Pelham family visits Washington, D.C. to tout backup cameras
By NEAL WAGNER / City Editor
Two Pelham parents whose daughter was killed in a 2010 accident in Helena were among parents from across the country who visited Capital Hill on April 11 to tout backup cameras on vehicles.
Brandy and Michael Dahlen joined several other parents and U.S. Reps Peter King, R-New York, and Jan Schakowsky, D-Illinois, at a press event in Washington, D.C. During the event, the Dahlens and the other parents who have lost loved ones to vehicle-related back-over accidents urged national leaders to enact a rear vehicle visibility rule outlined in the Cameron Gulbransen Kids Transportation Safety Act, which was signed into law in 2008.
The rule requires the National Highway Traffic Safety Administration to “expand the driver’s rearward field of view in order to allow drivers to detect pedestrians who are in, or who may be entering the area behind the vehicle and avoid striking them” by requiring devices such as vehicle backup cameras on all new cars, according to information on Kidsandcars.org.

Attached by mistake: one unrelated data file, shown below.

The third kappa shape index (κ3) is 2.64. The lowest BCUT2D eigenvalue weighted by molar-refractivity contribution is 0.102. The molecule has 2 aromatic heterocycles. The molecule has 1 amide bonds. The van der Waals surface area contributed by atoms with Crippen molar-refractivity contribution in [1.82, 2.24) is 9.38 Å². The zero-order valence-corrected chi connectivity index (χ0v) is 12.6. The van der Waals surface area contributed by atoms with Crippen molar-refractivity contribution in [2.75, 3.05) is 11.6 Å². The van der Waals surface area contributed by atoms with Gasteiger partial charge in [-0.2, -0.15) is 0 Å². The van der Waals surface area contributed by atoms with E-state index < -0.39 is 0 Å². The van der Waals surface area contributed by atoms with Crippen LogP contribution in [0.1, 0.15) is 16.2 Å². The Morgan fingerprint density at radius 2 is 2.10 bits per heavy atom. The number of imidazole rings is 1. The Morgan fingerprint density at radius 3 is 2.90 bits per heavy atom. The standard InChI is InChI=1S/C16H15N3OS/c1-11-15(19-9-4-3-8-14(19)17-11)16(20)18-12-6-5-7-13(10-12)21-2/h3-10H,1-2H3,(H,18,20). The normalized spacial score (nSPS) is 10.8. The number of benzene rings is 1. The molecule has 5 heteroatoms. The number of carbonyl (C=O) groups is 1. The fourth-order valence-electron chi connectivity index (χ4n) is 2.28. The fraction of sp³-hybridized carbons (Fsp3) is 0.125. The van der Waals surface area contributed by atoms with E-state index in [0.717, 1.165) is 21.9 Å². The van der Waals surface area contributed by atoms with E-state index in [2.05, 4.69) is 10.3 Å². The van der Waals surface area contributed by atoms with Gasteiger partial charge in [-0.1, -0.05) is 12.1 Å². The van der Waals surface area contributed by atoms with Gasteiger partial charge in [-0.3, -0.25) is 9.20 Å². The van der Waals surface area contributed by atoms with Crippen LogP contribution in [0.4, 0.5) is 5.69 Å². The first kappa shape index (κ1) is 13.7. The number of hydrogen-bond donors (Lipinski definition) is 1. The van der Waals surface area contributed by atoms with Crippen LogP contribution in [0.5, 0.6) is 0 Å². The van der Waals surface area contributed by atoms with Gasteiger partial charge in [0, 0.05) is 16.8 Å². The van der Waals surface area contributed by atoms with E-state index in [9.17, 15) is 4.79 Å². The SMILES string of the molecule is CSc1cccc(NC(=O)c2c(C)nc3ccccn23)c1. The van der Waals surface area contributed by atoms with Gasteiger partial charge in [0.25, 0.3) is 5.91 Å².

The rule was originally scheduled to go into effect in February 2011, but has not yet been issued, according to the website.
The Dahlen family has been advocating vehicle backup cameras since their daughter, Abigail, died in April 2010 after she was struck by a vehicle backing out of a neighbor’s driveway in Helena.
The Dahlens’ visit to Washington came about a month after Abigail’s brother, Nathan, hosted a vehicle safety seminar at the Pelham YMCA. During the event, Nathan Dahlen gave demonstrations to show drivers the potential dangers of blind spots, which can extend as far as 50 feet behind vehicles.
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